Part of my search for a way to publish things electronically without lowering the barrier to theft and unauthorized production has included a search for a technological solution.
I've looked into various digital rights management (DRM) systems. Unfortunately just about every DRM system available sucks. Some are tied to specific devices, others require customers to always be connected to the Internet. Neither is a solution I would put up with as a customer myself, so there's no reason I'm going to force them onto my own customers.
I finally did devise a non-sucky system. Unfortunately, it's not likely one that will be possible in the immediate future.
The Heisenberg Uncertainty Principle
Let's step back a few steps and consider a theory that underlies most of the field of quantum mechanics.
In 1925, Werner Heisenberg was making some remarkable observations about the behavior of electrons in their orbits around atoms. He theorized:
One can never know with perfect accuracy both of those two important factors which determine the movement of one of the smallest particles—its position and its velocity. It is impossible to determine accurately both the position and the direction and speed of a particle at the same instant.[ref]Heisenberg, W., Die Physik der Atomkerne, Taylor & Francis, 1952, p. 30.[/ref]
In a nutshell, this means that you can never know both how fast an electron is moving and where it happens to appear in its orbit - if you attempt to determine one property, you destroy any available information about the other.
It's a physical law very similar to that of quantum mechanical superposition - the idea that one particle (or object) can be in two or more contradictory physical states at the same time and won't resolve to any one until you try to measure it.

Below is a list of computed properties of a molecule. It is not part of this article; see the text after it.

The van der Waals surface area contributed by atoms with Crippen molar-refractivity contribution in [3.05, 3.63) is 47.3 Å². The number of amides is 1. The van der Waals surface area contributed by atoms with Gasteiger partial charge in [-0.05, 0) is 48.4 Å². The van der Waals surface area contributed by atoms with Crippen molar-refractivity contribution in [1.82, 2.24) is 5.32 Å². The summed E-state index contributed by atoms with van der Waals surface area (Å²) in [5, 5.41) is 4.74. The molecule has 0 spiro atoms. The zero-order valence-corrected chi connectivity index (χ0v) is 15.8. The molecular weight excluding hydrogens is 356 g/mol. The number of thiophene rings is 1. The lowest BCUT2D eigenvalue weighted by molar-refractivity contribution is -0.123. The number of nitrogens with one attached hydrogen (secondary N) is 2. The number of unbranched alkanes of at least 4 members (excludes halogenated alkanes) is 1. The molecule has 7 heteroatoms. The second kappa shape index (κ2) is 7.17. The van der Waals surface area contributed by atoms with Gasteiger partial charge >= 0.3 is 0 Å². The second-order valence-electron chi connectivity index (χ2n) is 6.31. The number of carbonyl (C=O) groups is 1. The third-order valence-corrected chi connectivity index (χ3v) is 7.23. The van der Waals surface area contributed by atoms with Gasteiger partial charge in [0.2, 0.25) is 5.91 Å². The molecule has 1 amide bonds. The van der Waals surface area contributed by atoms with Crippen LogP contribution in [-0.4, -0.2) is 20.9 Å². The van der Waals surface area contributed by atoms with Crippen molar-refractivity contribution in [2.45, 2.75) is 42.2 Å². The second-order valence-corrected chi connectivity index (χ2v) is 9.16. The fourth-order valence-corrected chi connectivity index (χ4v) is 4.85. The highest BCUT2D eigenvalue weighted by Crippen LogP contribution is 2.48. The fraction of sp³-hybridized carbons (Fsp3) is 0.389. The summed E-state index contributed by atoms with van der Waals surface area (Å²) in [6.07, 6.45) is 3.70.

Imagine if data storage could work the same way.
Quantum Mechanics and Data
Imagine if a file, or the data contained within that file, were both readable and copyable until you either read or copied that data. In such a system, you could distribute files that, essentially, self-expire after they're read or self-delete after they're copied to other media.[ref]Note: With the way computers, file storage, and memory work today this is impossible. Reading a file into memory and copying it to another location are effectively indistinguishable. To copy a file, you merely read it and re-write its bytes to another location.[/ref]
Or imagine a system where data on a disk is only readable if you overwrite it - the act of reading the data also replaces it with something else. Though you've effectively copied the data into memory, you've destroyed the original. Saving the memory buffers back out to a file doesn't reproduce the file any more than it just re-saves what already existed; there's still only one copy.
It's this second (imaginary) system that excites me because it has biological equivalents. Our memories work in such a way that referencing old information (your first bike ride, that horrible test you took sophomore year, the taste of your breakfast) means we have to both read and re-write that information. Your brain actually re-lives the experience coded into your memory, and re-writes that memory after its done.
This is why rote memorization - repeating the same thing over and over and over and over and ... until it "sticks" - can be an effective learning tool.[ref]For some. Rote memorization is boring and monotonous to many, leading them to not form new connections in the brain to help with memorization. But that's beside my point.[/ref] You form a connection in your short-term memory, then replay it over and over and over again, each time reliving the memory and re-writing it - making it stronger.
If your brain didn't re-write the memory, you'd lose it.[ref]I actually read a horror novel where this was the key point of terror - a computer that injected chemicals into your bloodstream that impaired the creation of new memories, then forced you to relive your memories and, as you did, erase them from your mind. Truly terrifying.[/ref]
Imagine if we could build a computer storage system that works this way. You can read the data off the disk, removing it from the disk and moving it to memory at the same time, rather than merely creating a copy. Then, when you're done with the file, you read it back from memory to the disk, removing it from memory and moving it to the disk rather than creating a new copy.
You'd now have a file that could only be read by one device, user, interface, or application at a time. It would be highly volatile, and you wouldn't have to worry about someone making and distributing unauthorized copies.
Unfortunately, with the way computers work today, this isn't likely to become possible in the short term - maybe not even the long term. It is, however, entertaining to think about and consider the possibilities. I write about it here in the hope that someone smarter than me might be able to figure it out.